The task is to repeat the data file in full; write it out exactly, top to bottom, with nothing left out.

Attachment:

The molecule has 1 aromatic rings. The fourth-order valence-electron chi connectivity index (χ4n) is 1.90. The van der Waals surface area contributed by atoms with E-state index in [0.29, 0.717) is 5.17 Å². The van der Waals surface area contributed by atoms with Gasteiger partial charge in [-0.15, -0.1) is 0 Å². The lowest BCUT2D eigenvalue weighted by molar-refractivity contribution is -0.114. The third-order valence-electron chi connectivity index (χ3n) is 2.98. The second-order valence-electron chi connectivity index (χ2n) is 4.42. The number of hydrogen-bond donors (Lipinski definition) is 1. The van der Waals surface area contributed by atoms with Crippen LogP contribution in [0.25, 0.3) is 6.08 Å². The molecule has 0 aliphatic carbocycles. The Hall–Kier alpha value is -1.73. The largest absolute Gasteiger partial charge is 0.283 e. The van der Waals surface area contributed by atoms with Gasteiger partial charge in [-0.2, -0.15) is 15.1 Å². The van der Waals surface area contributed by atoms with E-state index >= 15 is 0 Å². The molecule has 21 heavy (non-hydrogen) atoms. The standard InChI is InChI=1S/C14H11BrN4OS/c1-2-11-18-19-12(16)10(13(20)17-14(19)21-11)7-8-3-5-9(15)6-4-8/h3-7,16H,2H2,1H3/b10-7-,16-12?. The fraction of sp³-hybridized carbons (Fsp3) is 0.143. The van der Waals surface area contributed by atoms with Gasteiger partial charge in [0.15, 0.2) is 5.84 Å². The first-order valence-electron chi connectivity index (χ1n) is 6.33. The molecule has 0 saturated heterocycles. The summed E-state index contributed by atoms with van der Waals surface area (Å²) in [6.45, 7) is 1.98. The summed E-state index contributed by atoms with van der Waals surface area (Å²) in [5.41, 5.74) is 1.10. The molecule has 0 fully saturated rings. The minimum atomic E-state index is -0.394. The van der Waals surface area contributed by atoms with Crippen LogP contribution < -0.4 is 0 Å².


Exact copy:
The molecule has 1 aromatic rings. The fourth-order valence-electron chi connectivity index (χ4n) is 1.90. The van der Waals surface area contributed by atoms with E-state index in [0.29, 0.717) is 5.17 Å². The van der Waals surface area contributed by atoms with Gasteiger partial charge in [-0.15, -0.1) is 0 Å². The lowest BCUT2D eigenvalue weighted by molar-refractivity contribution is -0.114. The third-order valence-electron chi connectivity index (χ3n) is 2.98. The second-order valence-electron chi connectivity index (χ2n) is 4.42. The number of hydrogen-bond donors (Lipinski definition) is 1. The van der Waals surface area contributed by atoms with Crippen LogP contribution in [0.25, 0.3) is 6.08 Å². The molecule has 0 aliphatic carbocycles. The Hall–Kier alpha value is -1.73. The largest absolute Gasteiger partial charge is 0.283 e. The van der Waals surface area contributed by atoms with Gasteiger partial charge in [-0.2, -0.15) is 15.1 Å². The van der Waals surface area contributed by atoms with E-state index >= 15 is 0 Å². The molecule has 21 heavy (non-hydrogen) atoms. The standard InChI is InChI=1S/C14H11BrN4OS/c1-2-11-18-19-12(16)10(13(20)17-14(19)21-11)7-8-3-5-9(15)6-4-8/h3-7,16H,2H2,1H3/b10-7-,16-12?. The fraction of sp³-hybridized carbons (Fsp3) is 0.143. The van der Waals surface area contributed by atoms with Gasteiger partial charge in [0.15, 0.2) is 5.84 Å². The first-order valence-electron chi connectivity index (χ1n) is 6.33. The molecule has 0 saturated heterocycles. The summed E-state index contributed by atoms with van der Waals surface area (Å²) in [6.45, 7) is 1.98. The summed E-state index contributed by atoms with van der Waals surface area (Å²) in [5.41, 5.74) is 1.10. The molecule has 0 fully saturated rings. The minimum atomic E-state index is -0.394. The van der Waals surface area contributed by atoms with Crippen LogP contribution < -0.4 is 0 Å².